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Posts by Pete

 Eastshores, to a point you are correct.  Too low and your food will absorb too much oil before it cooks up and it will never get really crispy, but as thin as the chips are you can safely fry at 325°F and still get a nice crispy chip.
When making potato chips I always give them a rinse in ice water.  Don't know if it has to "ice" water, but that's the way I was taught and that's what I've always done.  Also, I like to fry my chips at a slightly lower temperature, usually around 325-335°F.  This way I get a relatively blond chip that is nice and crispy.  For me, frying them at 350-375°F makes for a chip that is too brown for what I'm looking for.
 I don't have a problem with vegans. They have as much right to decide what they want to put into their bodies or not put into their bodies as anyone else.  What I do find ludicrous is how fanatical groups like PETA are and their insistence that we should all hold the same beliefs as they do.  Sure, they have exposed some really atrocious things but they've also taken some of their campaigns to the extreme.
My wife, girlfriend at the time, got tried of watching me eat store bought frozen burritos after having work a 10-14 hr. day so she started making me homemade burritos that she then froze.  I still think it is one of the reasons I married her!!
I have to agree with Koukou, I prefer a soft bun for my burgers.  I really dislike hard or chewy buns as its hard to keep the burger and fixin's in place while eating.  Any enriched, soft bun will do, although I am partial to soft potato buns.  Most pretzel  buns I've had aren't too chewy so they would probably be good, but I stay away from ciabatta, baguettes, and hard rolls when it comes to my burgers.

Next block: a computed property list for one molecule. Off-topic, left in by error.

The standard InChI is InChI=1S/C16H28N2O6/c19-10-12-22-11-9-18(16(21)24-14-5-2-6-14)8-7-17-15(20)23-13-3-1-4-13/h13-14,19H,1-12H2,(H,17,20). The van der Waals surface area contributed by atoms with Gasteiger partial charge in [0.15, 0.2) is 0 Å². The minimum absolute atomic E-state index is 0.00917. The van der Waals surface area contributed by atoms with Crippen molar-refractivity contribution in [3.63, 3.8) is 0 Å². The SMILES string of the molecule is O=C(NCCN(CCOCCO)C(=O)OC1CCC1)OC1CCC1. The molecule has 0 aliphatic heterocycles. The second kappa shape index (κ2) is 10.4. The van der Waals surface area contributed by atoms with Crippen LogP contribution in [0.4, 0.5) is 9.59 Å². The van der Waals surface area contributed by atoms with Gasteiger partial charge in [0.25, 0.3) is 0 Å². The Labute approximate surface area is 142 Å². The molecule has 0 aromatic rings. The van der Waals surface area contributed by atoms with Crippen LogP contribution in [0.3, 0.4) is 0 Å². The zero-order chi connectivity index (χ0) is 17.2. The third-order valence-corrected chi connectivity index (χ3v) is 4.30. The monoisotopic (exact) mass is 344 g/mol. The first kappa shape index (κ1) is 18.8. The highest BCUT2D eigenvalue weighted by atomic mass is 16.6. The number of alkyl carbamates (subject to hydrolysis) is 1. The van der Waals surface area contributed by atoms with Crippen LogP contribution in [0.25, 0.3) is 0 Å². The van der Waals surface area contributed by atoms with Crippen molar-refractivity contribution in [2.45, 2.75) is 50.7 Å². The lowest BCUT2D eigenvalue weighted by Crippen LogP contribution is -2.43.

Mike, if you like blues, you might also want to be on the lookout for Salemville Amish Blue, also produced in Wisconsin.  It may not be comparable to the great blue cheeses of the world, but, for the price, I think it is a steal.
Mike, besides producing a significant amount of this nation's "grocery store" cheese, Wisconsin is producing a lot of seriously good cheeses, both traditional and not so traditional.  Andy Hatch, at Uplands Cheese, is producing some of the best cheese in this country right now, and there are plenty of others, here in Wisconsin, that are doing the same.  And the best part is that many of them are still really good deals, comparatively as people tend to overlook Wisconsin...
I feel your pain.  Luckily it can be done without the convenience of fermentation crocks, as many people will testify to.  These are just gadgets that make things easier, but by all means continue on as you are.  I did it that way for years with plenty of success.
Well, best of luck with your next ventures.  BTW, if you think you really want to get into fermenting foods I would highly suggest investing in a fermentation crock.  It is not needed, but it makes things so much easier.  I just recently reviewed the Harsch Gairtopf fermentation crock for ChefTalk.  You can find the review here.  Check it out and see if it's something you might be interested...
  I usually start checking mine after 3 1/2-4 weeks.  Sauerkraut is done when you are happy with the flavor, in my opinion.  Sometimes I refrigerate it after just 3-4 weeks, sometimes not for 7 weeks or more.  It all depends on my mood.  Shorter fermentation times will yield a product with a fresher, sweeter taste, while sauerkraut that has fermented longer will get more sour and will gradually lose all sense of freshness (not necessarily a bad thing in this case as long...
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